Until a few months ago, the U.S. government was effectively boycotting Narendra Modi, the man who is virtually certain to be India's next prime minister following the landslide victory by his party in the country's parliamentary elections.
So will the U.S. now warm to Modi as the elected leader of the world's largest democracy?
Before answering that, let's look at why Washington refused to deal with him.
The Americans, along with other Western governments, turned their back on Modi after widespread rioting in 2002 in Gujarat state, where he had become chief minister a year earlier.
The trouble began when some 60 Hindu pilgrims were killed in a train fire blamed on Muslims. Hindus then went on a rampage, killing more than 1,000 people in revenge, mostly Muslims.
Critics accused Modi, a Hindu nationalist, of not doing enough to stop the carnage, if not worse. Politicians close to him were convicted of involvement, including one of his Cabinet ministers who was sentenced to 28 years in prison.
Modi has always denied any wrongdoing, and subsequent investigations did not implicate him. However, human rights groups criticized those inquiries and Western governments kept their distance.
During President George W. Bush's administration, the U.S. went so far as to deny Modi a visa in 2005 on the grounds of "severe violations of religious freedom."
Modi did address the riots in a blog post last December.
"I was shaken to the core," he wrote. He did not offer an apology, which many victims and their relatives had sought.
But as it became increasingly likely that Modi's Bharatiya Janata Party would win the election, Western countries reversed course and began reaching out.
The U.S. ambassador to India, Nancy Powell, traveled to Gujarat's capital, Gandhinagar, and held talks with Modi at his residence in February, which effectively ended the boycott. European countries also re-established contact.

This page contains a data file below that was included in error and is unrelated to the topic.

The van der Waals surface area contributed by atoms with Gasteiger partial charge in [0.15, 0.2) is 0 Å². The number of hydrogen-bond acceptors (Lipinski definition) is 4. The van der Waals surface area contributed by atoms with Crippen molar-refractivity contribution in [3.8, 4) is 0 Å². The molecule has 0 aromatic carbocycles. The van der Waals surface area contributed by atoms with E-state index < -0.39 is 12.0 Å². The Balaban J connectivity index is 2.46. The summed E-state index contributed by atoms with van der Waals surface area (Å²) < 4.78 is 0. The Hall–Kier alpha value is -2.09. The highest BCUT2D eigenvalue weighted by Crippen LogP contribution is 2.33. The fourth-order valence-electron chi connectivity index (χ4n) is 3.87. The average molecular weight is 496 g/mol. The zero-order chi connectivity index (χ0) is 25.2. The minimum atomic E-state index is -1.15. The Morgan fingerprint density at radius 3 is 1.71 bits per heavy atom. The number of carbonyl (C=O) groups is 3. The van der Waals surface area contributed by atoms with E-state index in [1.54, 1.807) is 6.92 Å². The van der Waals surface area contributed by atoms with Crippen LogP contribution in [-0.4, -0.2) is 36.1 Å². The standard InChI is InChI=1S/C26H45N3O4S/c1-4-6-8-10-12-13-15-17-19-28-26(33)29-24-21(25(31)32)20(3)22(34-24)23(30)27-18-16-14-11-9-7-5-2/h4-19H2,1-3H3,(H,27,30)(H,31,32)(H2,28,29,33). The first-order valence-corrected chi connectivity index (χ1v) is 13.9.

And with the election victory, any doubts about Modi's political standing in Washington quickly evaporated. Just hours after the results were announced, President Obama called Modi, congratulating him and inviting him to Washington.
Foreign affairs commentator Fareed Zakaria called the U.S. ostracism of Modi "selective, arbitrary and excessive." In addition, Zakaria said the two countries needed a closer partnership, particularly at a time when Obama is calling for the U.S. to pivot to Asia. Zakaria wrote:
"If the United States and India, the world's oldest and largest democracies, could create a genuine partnership, it would be good for Asian stability, for global prosperity, and, most especially, for the cause of democracy and human rights around the world."
To cite just a few key issues, the U.S. and India are both concerned about the instability in Afghanistan and Pakistan and are also keeping close watch on China's growing clout in Asia.
While Modi, 63, was unwelcome in the West until recently, he has been a regular visitor to China. His pro-business agenda has included encouraging Chinese investment in Gujarat, a western coastal state that also borders Pakistan.
His election campaign stressed the economic development in the state, which has seen unprecedented growth since he took over in 2001. However, critics say that powerful businessmen have been the big winners and that many of the poor have seen few benefits.
Modi, the son of a train station tea vendor, will have a strong mandate after such an overwhelming electoral win. It appeared his BJP would have an outright majority in Parliament and would not be required to find coalition partners. This would mark the first time in three decades that one Indian party has so dominated an election.
Modi should also push for a larger Indian role in regional affairs, according to Zakaria.
"New Delhi's ruling elites remain ambivalent about the kind of foreign policy they should conduct, trapped between their old, Third World, anti-colonial impulses and the obvious requirements of a new Asia in which China is emerging as the dominant power," he wrote. "The result is that India has shied away from the kind of robust relationship with the United States that would help it economically, militarily and politically."
Greg Myre is the international editor at NPR.org. You can follow him @gregmyre1.